The basil is in, the carrots are sown, as are the French marigolds, and the garlic is on its way. The seed catalogues didn't crush me, and I feel great. What I feel even better about is the way they were put in their little beds of soil.
Brace yourselves, people; this week is Urban Trash Week.
The 21st century lunch still might not be free but the myriad layers of plastic and packaging around it certainly are gratis. Living in the city, we're surrounded by garbage; plastic bottles, food trays, jars and cans and newspapers. Even Maccy D's has something to offer the urban farmer and our sky gardens.
Because city agriculture isn't just about food and produce; it's also about embracing what we already have and somehow making it life-affirming. One man's trash is another man's treasure, and the junkyards, thrift stores and recycling depots beckon.
My first port of call this week was to the excellent Instructables website, where a host of jolly clever individuals have put up stacks of how-to guides on just about everything from music to lifestyle, and technology to green living. Free to join and a joy to peruse, it has a wealth of practical information for the city scavenger on a budget who wants to grow plants.
Close up of basil germinating in plastic bottle garden
Courtesy of my Beloved's student abode and a neighbour's recycling bin (asking politely in both cases, of course) I had amassed enough unwanted 2 litre plastic bottles to start a ghetto germination station, complete with greenhouse tops. My basil and marigold seeds will be happily self-watering as they spring into life and warm enough in their humid pods.
The carrots are housed in abandoned yogurt pots and toilet roll germinators - and everyone's happy on the sunniest windowsill in the apartment.
Carrot seeds in old yogurt pots and toilet roll germinators
See, this is the charm. Plants need only three things; soil, light and water. Beyond that, the aesthetics of the container are for our benefit alone, and to start with, in the privacy of our own home, a fancy-schmancy high-end pot really isn't necessary.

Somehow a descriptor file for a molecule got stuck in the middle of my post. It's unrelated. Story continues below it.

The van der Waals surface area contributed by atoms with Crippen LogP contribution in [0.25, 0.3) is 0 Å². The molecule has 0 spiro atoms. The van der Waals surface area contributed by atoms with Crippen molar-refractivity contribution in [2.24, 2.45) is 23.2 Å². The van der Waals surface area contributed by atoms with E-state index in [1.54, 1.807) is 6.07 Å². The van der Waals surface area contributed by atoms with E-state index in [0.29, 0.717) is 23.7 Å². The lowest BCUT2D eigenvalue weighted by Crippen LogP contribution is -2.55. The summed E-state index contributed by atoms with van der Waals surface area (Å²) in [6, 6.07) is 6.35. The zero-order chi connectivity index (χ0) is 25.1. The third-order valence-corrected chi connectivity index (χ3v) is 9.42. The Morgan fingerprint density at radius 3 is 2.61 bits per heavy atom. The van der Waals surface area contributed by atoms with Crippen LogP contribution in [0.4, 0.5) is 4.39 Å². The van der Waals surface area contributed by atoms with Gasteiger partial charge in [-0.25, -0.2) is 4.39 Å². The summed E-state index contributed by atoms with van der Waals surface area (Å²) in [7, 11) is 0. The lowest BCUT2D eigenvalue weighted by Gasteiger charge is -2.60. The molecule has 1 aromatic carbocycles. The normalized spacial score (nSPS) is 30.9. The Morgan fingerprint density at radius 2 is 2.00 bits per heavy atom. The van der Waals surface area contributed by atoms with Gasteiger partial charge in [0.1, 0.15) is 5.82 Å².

As for the mechanics of the thing, something to bear in mind when you go shopping for those all-important seeds is a "patio range". The carrot seeds I purchased are smaller in depth - the business end being the edible root - and with space and weight your major concern on a balcony or roof space it's a good idea to get something which isn't going to need a deep or heavy pot. My carrots are good to start sowing this month and are ready to eat in about three months.
Also, look out for continual plants, ones that you can sow in batches. Once my carrots have started showing leaves I can harden them off and then plant them out on the balcony and at that point, the next batch can go in to start germinating indoors. Working along those lines, you can have something around a nine month stretch of a crop, and when you consider that a sizable packet of seeds cost me around $1.50, you can start to see the benefits of growing your own.
The basil is also good to begin sowing in February and usually takes about six weeks to get to the edible stage, and herbs are quite happy growing on a windowsill in the kitchen if you have the sun for it. I managed to pick up a basket in the thrift store for around a dollar, and that'll do nicely to transfer a whole bunch of herbs into once I'm ready to put them out.
As for the marigolds, I'll be using those as companion plants for some tomatoes. Companion planting is a system where certain plants help each other along either by destroying bugs or providing helpful nutrients in the soil, and marigolds, basil and tomatoes are natural pot buddies.
Garlic planted out in a found pot
A book I'd highly recommend this week for trash gardening is the excellent Thrifty Gardener by Alys Fowler, who spent some time practising urban gardening in New York. It's an easy and enjoyable read and has loads of really good ideas on how to make the most of your city space.
Next week, the slightly pongy subject of composting and yet more good garbage as I get ready for some vine vegetables.